Nearly six million American memories have a new home outside of Washington, D.C., courtesy of David W. Packard and the Los Altos-based charity the Packard Humanities Institute (PHI). Packard, son of the Hewlett Packard co-founder and PHI president, made a gift of $155 million to establish the Packard Campus for Audio-Visual Conservation, which was officially transferred to the Library of Congress on July 26.
"We have been enormously impressed by the dedication of the Librarian of Congress, Dr. James Billington, to increasing public access to the Library's audio-visual collections," Packard said in a prepared statement.
Public exposure will be increased by an Art Deco theater that will screen both classic and little-known features from the Library's extensive collection.
If that sounds familiar, it may be in part because Palo Alto's own Stanford Theatre on University Avenue, which screens classic old-Hollywood films, is also funded by the PHI. The theatre was bought in 1987 by the David and Lucille Packard Foundation, which then established the Stanford Theatre Fund to run the movie house.
The Packard Foundation also created the PHI in 1987 to foster the growth of research facilities in a hands-on way, by guiding the projects it funds rather than more passively receiving grant proposals and providing funds.
Besides the Stanford Theatre and the new Packard Campus at Culpeper, the PHI also supports the preservation of audio-visual archives by giving to the UCLA Film and Television Archive and the George Eastman House in New York.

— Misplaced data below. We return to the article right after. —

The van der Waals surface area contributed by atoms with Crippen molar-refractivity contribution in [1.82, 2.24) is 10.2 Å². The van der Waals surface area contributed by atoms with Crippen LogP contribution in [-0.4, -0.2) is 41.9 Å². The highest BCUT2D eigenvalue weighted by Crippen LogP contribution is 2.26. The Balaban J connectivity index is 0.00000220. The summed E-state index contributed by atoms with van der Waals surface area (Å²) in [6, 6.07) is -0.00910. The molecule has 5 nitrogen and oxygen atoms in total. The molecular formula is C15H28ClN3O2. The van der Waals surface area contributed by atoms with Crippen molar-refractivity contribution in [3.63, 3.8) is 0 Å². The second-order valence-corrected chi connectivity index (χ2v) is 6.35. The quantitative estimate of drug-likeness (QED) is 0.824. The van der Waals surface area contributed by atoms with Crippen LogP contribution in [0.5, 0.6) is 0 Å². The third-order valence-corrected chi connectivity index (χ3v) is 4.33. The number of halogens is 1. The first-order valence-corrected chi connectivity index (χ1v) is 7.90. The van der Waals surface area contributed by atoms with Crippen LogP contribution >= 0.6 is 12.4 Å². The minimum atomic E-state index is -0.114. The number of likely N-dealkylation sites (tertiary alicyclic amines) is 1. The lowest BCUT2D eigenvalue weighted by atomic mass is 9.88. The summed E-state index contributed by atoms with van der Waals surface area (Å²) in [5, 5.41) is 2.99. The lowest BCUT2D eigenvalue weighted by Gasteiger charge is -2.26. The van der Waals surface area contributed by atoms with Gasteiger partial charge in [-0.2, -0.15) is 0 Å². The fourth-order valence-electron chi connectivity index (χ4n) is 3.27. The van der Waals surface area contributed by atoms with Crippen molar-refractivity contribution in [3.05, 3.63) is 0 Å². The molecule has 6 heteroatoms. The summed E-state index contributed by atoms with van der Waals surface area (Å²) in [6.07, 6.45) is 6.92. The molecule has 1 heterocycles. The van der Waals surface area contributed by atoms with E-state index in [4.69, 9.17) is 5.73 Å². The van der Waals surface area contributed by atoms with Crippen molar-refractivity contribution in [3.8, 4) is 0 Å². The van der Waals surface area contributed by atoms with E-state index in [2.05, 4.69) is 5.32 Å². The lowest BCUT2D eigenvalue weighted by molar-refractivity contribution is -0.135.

This latest donation to create the Packard Campus, however, tops all previous giving as the largest-ever private gift to the U.S. legislative of government. It was augmented by $82 million that Congress appropriated for the project. These enormous amounts have made a 415,000-square-foot facility -- 41 times the size of the Media Center in Palo Alto -- expected to triple the Library's film printing and processing ability.
Librarian of Congress Billington expressed the hoped-for result of the new center last month when the facility was transferred.
"Thanks to private and public generosity and this unique partnership we will be able to sustain an audio-visual legacy that might otherwise be lost to the ravages of time or indifference," he said.
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